A Notice of Defense is the document a licensee and some license applicants submit to preserve their right to a hearing after receiving an accusation or denial.  If a Notice of Defense is not timely filed, a licensing agency can take the licensee or license applicant’s default.  A default usually means that the harshest sanction sought is imposed – revocation or license denial.

A Notice of Defense must be filed with the agency or attorney for the agency within 15 days of service.  This means that if the agency mails out the Notice of Defense on the 1st of the month, the completed  Notice of Defense must come back to the agency counsel (or agency, as specified) by the 16th.  Due to mailing times, therefore, the period of response is less than 15 days.  Some licensees or license applicants mistakenly believe that the 15 days start to run upon receipt of the Notice of Defense, but this is incorrect and could lead to default.

Notice of Defense filed in response to a Medical Board of California accusation
California Medical Board Notice of Defense
Notice of Defense filed in response to a Department of Real Estate accusation against a real estate salesperson
California Department of Real Estate Notice of Defense

The statute that creates and sets forth the functions of the Notice of Defense is Government Code section 11506.  This statute provides that a Notice of Defense constitutes a request for hearing and a general denial of all the allegations in the accusation.  The Notice of Defense is typically a form supplied by the licensing agency with the accusation, and in the case of a license denial, with the statement of issues (when a request for hearing has not been previously made).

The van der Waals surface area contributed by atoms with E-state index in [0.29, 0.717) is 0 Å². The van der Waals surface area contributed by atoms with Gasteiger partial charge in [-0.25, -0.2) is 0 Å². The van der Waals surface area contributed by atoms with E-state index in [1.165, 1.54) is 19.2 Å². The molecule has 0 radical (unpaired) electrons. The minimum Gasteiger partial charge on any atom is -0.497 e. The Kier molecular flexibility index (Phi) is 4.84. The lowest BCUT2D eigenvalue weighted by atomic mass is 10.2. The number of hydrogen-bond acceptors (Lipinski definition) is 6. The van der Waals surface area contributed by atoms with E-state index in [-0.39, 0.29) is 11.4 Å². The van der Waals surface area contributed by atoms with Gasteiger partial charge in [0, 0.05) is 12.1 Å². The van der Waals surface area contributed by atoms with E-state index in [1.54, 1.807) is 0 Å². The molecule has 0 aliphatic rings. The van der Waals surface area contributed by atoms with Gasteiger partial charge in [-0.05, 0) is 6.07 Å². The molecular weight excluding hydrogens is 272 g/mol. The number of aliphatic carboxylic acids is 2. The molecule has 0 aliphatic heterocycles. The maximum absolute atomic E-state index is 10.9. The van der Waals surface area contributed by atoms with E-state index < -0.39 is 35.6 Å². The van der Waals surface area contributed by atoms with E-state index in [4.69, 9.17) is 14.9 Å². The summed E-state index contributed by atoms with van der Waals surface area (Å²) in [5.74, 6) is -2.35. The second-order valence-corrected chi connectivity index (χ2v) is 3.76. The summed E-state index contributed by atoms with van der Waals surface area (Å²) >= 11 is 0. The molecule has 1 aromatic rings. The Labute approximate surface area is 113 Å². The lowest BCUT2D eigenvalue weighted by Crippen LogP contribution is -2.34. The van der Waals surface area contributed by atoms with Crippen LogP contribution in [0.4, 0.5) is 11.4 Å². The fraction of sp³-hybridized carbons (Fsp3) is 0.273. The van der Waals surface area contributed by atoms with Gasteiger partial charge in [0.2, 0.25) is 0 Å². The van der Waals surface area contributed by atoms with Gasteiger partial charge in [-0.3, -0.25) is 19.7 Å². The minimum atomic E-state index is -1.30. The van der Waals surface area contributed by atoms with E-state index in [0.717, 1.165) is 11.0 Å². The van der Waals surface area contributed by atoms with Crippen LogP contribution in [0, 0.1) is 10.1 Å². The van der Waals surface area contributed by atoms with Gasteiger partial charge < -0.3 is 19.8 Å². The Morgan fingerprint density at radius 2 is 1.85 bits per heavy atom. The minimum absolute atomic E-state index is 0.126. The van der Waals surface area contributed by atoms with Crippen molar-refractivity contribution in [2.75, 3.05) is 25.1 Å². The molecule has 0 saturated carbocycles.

In a Notice of Defense, the respondent can object to the form of the accusation or object that the accusation is uncertain or ambiguous.  These objections are rarely applicable, particularly if the agency is represented by experienced administrative law counsel.

Finally, the Notice of Defense need only contain the respondent’s mailing address and be signed by the respondent.  Nevertheless, it is not unusual for the Notice of Defense to have blanks and check boxes for various other information.  One common feature is a box to check if a respondent objects to recording the hearing (and instead demands a court reporter); alternatively, the check box may give permission for recording instead of court reporting.  We always demand a court reporter (decline electronic recording), because a court reporter provides a record superior to an audio recording which can be faint, jumbled, or has participants talking over one another at hearing.

Occasionally an attorney representing a respondent licensee or license applicant will draft an elaborate Notice of Defense to file.  We have rarely if ever found this necessary.  The pre-prepared Notice of Defense form is sufficient for 99% of all cases.  Also, in the rare case where the accusation is poorly drafted, early objections in the Notice of Defense give the agency a chance to correct mistakes that might inure to the respondent’s benefit at hearing.  Therefore, making objections in the Notice of Defense may be a poor strategic decision.

Click here to learn more about how Ray and Bishop can help you with your Notice of Defense.